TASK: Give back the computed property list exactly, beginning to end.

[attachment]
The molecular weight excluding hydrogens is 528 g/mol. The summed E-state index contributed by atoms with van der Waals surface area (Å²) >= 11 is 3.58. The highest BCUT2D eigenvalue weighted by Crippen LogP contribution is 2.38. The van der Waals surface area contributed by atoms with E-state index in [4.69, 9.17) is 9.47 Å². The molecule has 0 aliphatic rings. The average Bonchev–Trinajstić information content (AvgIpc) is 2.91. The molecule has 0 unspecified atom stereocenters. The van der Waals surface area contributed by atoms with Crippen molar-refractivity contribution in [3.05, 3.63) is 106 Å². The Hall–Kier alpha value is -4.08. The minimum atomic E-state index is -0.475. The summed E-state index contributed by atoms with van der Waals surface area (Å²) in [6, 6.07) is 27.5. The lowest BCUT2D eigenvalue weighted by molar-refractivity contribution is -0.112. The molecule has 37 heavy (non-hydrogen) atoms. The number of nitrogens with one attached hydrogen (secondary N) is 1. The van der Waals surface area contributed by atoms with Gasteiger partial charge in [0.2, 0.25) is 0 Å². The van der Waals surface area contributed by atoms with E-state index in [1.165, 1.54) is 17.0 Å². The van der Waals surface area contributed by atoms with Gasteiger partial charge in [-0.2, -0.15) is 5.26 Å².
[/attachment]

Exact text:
The molecular weight excluding hydrogens is 528 g/mol. The summed E-state index contributed by atoms with van der Waals surface area (Å²) >= 11 is 3.58. The highest BCUT2D eigenvalue weighted by Crippen LogP contribution is 2.38. The van der Waals surface area contributed by atoms with E-state index in [4.69, 9.17) is 9.47 Å². The molecule has 0 aliphatic rings. The average Bonchev–Trinajstić information content (AvgIpc) is 2.91. The molecule has 0 unspecified atom stereocenters. The van der Waals surface area contributed by atoms with Crippen molar-refractivity contribution in [3.05, 3.63) is 106 Å². The Hall–Kier alpha value is -4.08. The minimum atomic E-state index is -0.475. The summed E-state index contributed by atoms with van der Waals surface area (Å²) in [6, 6.07) is 27.5. The lowest BCUT2D eigenvalue weighted by molar-refractivity contribution is -0.112. The molecule has 37 heavy (non-hydrogen) atoms. The number of nitrogens with one attached hydrogen (secondary N) is 1. The van der Waals surface area contributed by atoms with Gasteiger partial charge in [0.2, 0.25) is 0 Å². The van der Waals surface area contributed by atoms with E-state index in [1.165, 1.54) is 17.0 Å². The van der Waals surface area contributed by atoms with Gasteiger partial charge in [-0.2, -0.15) is 5.26 Å².